Over Pronation (Flat Feet) refers to the biomechanical shock-absorbing motion of the ankle, foot and lower leg. It is the natural inward flexing motion of the lower leg and ankle. Standing, walking,
and running cause the ankle joint to pronate which in turn helps the body to absorb shock and allows it to control balance. An ankle joint that is too flexible causes more pronation than desired.
This common condition is called Over- Pronation (sometimes referred to as "Flat Feet"). This foot condition places an extreme degree of strain on various connective tissues of the ankle, foot, and
knee. If this condition is not addressed foot pain and toe deformities such as bunions and hammer toes (just to name a couple) may develop. Hip and lower back pain may also be residual results from
Overpronation often occurs in people with flat feet, whose plantar fascia ligament is too flexible or too long, and therefore unable to properly support the longitudinal arch of the foot. People tend
to inherit the foot structure that leads to overpronation. In a normal foot the bones are arranged so that two arches are formed, the longitudinal and the transverse. Ligaments hold all the bones in
their correct positions, and tendons attach muscles to bones. If the bones are held together too loosely, they will tend to move inwards as this is the easiest direction for them to go. Over time the
soft tissue structures will adjust to the misalignment and the foot will become permanently over-flexible, with a flat arch.
Common conditions seen with overpronation include heel pain or plantar fasciitis, achilles tendonopathy, hallus valgus and or bunions, patellofemoral pain syndrome, Iliotibial band pain syndrome, low
back pain, shin splints, stress fractures in the foot or lower leg.
When you overpronate your foot rolls inwards causing the lower leg to rotate inwards too. It's thought that this increases stress on the soft tissues of the lower leg causing pain and inflammation,
or more commonly known as shin splints.
Non Surgical Treatment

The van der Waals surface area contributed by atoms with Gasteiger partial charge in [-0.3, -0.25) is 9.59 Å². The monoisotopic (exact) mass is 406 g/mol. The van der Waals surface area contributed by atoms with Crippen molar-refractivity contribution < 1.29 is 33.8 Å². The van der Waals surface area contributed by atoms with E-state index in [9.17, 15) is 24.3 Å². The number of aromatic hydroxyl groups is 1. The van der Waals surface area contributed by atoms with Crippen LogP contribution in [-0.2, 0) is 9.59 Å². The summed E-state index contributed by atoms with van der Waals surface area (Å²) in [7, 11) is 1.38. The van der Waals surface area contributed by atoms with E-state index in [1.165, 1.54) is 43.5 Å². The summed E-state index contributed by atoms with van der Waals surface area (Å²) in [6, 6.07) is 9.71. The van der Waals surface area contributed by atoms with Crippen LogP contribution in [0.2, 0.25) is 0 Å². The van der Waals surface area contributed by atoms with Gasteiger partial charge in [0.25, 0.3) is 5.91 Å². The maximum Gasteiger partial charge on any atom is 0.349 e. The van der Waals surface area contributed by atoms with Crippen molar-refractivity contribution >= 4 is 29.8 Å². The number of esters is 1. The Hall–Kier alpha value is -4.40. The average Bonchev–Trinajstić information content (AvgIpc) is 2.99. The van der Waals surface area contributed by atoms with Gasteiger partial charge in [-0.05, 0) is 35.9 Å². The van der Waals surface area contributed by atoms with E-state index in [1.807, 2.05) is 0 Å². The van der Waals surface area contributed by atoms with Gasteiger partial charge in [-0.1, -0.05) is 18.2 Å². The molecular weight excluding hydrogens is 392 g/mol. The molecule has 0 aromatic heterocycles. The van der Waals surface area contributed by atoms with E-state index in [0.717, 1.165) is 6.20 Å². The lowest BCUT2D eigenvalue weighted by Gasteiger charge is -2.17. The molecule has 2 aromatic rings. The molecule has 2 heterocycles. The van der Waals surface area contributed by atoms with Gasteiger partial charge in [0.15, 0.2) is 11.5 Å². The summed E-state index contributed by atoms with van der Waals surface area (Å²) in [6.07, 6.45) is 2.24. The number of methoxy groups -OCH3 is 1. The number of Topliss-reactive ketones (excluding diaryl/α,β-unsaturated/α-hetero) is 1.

The following exercises help retrain the foot and ankle complex to correct overpronation. Exercises may be performed while wearing shoes, or for an even greater challenge, in bare feet. Duck Stand.
This exercise is designed to prepare for the more dynamic BT exercises ahead by waking up the gluteal muscles and teaching clients how the gluteal muscles control the degree of foot pronation. For
example, when the glutes contract concentrically, they rotate the leg outward. As the leg rotates outward, the arch of the foot raises (i.e., supinates). Stand beside the BT with both heels together
and feet turned outward. (Note: As you progress, perform this exercise while standing on the BT.) Try to rotate legs outward by tightening buttock muscles while tilting pelvis under. As legs rotate
outward, arches of the feet raise up out of pronation. Hold position for 30 seconds. Big Toe Pushdowns. This exercise is designed to strengthen the muscle of the big toe that holds up the arch of the
foot (i.e., flexor hallucis longus muscle). This stops the foot from overpronating. Stand on top of the BT dome with feet facing forward. Use gluteal muscles to raise the arches of the feet (see
previous exercise - "Duck Stand"). Keep arches raised while pushing down big toe into the BT. While pushing down, tension build in the arch on the underside of their foot should be felt. Hold
position for 15 seconds.
Depending on the severity of your condition, your surgeon may recommend one or more treatment options. Ultimately, however, it's YOUR decision as to which makes the most sense to you. There are many
resources available online and elsewhere for you to research the various options and make an informed decision.